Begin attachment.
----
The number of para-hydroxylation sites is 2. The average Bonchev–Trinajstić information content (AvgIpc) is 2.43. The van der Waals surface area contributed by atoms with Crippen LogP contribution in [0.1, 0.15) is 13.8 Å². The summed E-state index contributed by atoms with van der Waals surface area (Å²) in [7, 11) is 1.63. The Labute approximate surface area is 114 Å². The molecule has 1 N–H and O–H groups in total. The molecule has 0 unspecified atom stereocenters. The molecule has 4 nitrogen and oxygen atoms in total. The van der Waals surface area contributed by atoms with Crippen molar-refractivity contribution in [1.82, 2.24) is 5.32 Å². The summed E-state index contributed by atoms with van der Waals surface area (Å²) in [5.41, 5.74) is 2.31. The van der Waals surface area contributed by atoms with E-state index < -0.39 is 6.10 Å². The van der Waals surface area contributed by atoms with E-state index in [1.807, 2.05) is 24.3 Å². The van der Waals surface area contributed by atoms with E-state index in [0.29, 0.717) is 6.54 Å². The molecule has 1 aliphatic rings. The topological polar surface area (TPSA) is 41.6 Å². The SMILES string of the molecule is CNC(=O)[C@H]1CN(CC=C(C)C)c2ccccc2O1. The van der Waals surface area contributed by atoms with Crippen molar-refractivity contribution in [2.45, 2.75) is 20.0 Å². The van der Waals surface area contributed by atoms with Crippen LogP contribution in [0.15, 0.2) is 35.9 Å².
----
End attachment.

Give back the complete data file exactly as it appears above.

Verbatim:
The number of para-hydroxylation sites is 2. The average Bonchev–Trinajstić information content (AvgIpc) is 2.43. The van der Waals surface area contributed by atoms with Crippen LogP contribution in [0.1, 0.15) is 13.8 Å². The summed E-state index contributed by atoms with van der Waals surface area (Å²) in [7, 11) is 1.63. The Labute approximate surface area is 114 Å². The molecule has 1 N–H and O–H groups in total. The molecule has 0 unspecified atom stereocenters. The molecule has 4 nitrogen and oxygen atoms in total. The van der Waals surface area contributed by atoms with Crippen molar-refractivity contribution in [1.82, 2.24) is 5.32 Å². The summed E-state index contributed by atoms with van der Waals surface area (Å²) in [5.41, 5.74) is 2.31. The van der Waals surface area contributed by atoms with E-state index < -0.39 is 6.10 Å². The van der Waals surface area contributed by atoms with E-state index in [1.807, 2.05) is 24.3 Å². The van der Waals surface area contributed by atoms with E-state index in [0.29, 0.717) is 6.54 Å². The molecule has 1 aliphatic rings. The topological polar surface area (TPSA) is 41.6 Å². The SMILES string of the molecule is CNC(=O)[C@H]1CN(CC=C(C)C)c2ccccc2O1. The van der Waals surface area contributed by atoms with Crippen molar-refractivity contribution in [2.45, 2.75) is 20.0 Å². The van der Waals surface area contributed by atoms with Crippen LogP contribution in [0.15, 0.2) is 35.9 Å².